“A Ribbon Around a Bomb: who I am being + becoming in this space”
Lately, I’ve been thinking about the power of my magnetism. It’s not coincidental that I’ve attracted so many powerful people into my world, so many gems, so much brilliance. I believe that in one way or another, I must be calling forth or requesting this type of commanding energy from the universe. In 2012, when I came home from living abroad in Paraguay, I started to recognize how many powerful womyn occupied my sphere of influence, how many amazing womyn were part of my life. As an artist and documenter, devoted to freezing time and holding on to ephemeral moments and eras with my photographs, I had to find a way to capture this phenomenon, this powerful moment in time. I had to somehow showcase this realization that the womyn surrounding me possessed special and distinct types of magic.
“A Ribbon Around a Bomb: who I am being + becoming in this space” is a photographic document / portraiture series that examines the feminine force present in my world. It is an homage to the variety of gifts womyn offer this world and an artistic declaration of the tools we use to fight for our liberations, justices and fundamental freedoms. This ongoing series contains digital color portraits + accompanying written reflections of womyn who I consider vivacious, unapologetic, passionate + courageous. Ribbons symbolize sensitivity + elegance, while bombs represent fiery, charged potential. The imagery of a bomb laced with a ribbon speaks to the contrasts that these womyn experience + inhabit. The finesse, femininity + grace of a ribbon matched with the vigor, aggressiveness + threat (not necessarily negative) of the way we live our lives, reminds me of the way my muses live their own lives – in a way that is simultaneously Feminine and Fearless.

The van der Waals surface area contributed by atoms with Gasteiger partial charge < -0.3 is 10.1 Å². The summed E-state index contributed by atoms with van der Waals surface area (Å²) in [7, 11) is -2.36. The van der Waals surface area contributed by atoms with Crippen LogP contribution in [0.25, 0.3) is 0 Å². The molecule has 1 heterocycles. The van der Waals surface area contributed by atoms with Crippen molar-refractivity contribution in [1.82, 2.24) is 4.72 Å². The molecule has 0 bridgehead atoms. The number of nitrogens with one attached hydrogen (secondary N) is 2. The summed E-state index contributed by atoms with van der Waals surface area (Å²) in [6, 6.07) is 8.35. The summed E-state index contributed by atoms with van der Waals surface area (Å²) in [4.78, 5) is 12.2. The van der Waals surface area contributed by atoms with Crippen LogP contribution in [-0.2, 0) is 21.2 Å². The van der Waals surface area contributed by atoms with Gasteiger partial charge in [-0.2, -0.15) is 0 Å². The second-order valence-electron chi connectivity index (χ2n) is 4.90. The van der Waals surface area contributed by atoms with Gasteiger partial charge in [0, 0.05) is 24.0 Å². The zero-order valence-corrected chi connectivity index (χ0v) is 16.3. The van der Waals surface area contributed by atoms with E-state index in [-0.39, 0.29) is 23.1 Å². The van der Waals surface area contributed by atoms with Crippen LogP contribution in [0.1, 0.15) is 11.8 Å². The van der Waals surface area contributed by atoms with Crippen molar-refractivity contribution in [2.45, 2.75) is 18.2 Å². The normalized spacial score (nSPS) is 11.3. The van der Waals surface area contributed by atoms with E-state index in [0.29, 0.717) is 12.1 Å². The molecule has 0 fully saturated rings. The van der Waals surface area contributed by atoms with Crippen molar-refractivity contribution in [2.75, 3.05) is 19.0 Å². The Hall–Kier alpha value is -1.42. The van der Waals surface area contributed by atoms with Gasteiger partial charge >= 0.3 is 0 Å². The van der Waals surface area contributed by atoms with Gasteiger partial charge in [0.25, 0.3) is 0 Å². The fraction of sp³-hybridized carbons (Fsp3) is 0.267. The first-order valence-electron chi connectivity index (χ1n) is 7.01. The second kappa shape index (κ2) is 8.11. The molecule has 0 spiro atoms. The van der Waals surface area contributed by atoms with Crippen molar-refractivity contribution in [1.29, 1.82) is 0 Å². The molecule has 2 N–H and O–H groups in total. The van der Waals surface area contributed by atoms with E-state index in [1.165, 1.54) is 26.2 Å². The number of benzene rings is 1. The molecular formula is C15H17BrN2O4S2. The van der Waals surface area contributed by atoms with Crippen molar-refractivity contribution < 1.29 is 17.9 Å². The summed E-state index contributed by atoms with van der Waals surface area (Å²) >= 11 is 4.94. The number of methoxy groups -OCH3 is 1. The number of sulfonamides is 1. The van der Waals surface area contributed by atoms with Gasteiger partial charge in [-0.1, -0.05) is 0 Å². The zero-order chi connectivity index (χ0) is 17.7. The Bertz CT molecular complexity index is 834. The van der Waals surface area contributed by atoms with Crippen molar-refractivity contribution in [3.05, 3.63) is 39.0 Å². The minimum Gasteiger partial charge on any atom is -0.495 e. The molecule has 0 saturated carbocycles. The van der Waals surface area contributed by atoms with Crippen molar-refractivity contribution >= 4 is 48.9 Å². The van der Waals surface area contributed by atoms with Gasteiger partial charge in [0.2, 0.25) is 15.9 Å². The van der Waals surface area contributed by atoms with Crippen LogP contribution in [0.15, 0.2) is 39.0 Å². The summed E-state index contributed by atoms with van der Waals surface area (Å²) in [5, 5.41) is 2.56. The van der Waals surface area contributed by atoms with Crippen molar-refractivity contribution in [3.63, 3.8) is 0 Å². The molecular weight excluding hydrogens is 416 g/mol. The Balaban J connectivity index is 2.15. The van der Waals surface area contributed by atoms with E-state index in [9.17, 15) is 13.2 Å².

It has always been important for me to photograph people and spaces that are recognizable to me. The things I know bring me comfort and security and I feel a certain level of “urgency to archive” when I feel these things are fleeting, transitory. However, beyond this yearning for the familiar, when I can recognize the beauty and potential of my images to influence and inspire, therein lies the enchantment in my art. The womyn I have chosen to photograph for “A Ribbon Around a Bomb…” are womyn and girls who I know, love deeply and admire, who have influenced me in some way and who remind me that womynhood is inclusive of several, varied realities and experiences. They remind me that the ways we view ourselves and what we have to offer are critical elements of how we participate in this world; that we are simultaneously being and becoming in this world. They remind me of the perpetually fundamental Audre Lorde quote, “There is no such thing as a single-issue struggle, because we do not live single-issue lives.” For me, empowering women is empowering humanity but first, we must recognize the source, the fountain, of our individual powers in order to harness those powers in our struggle for equality.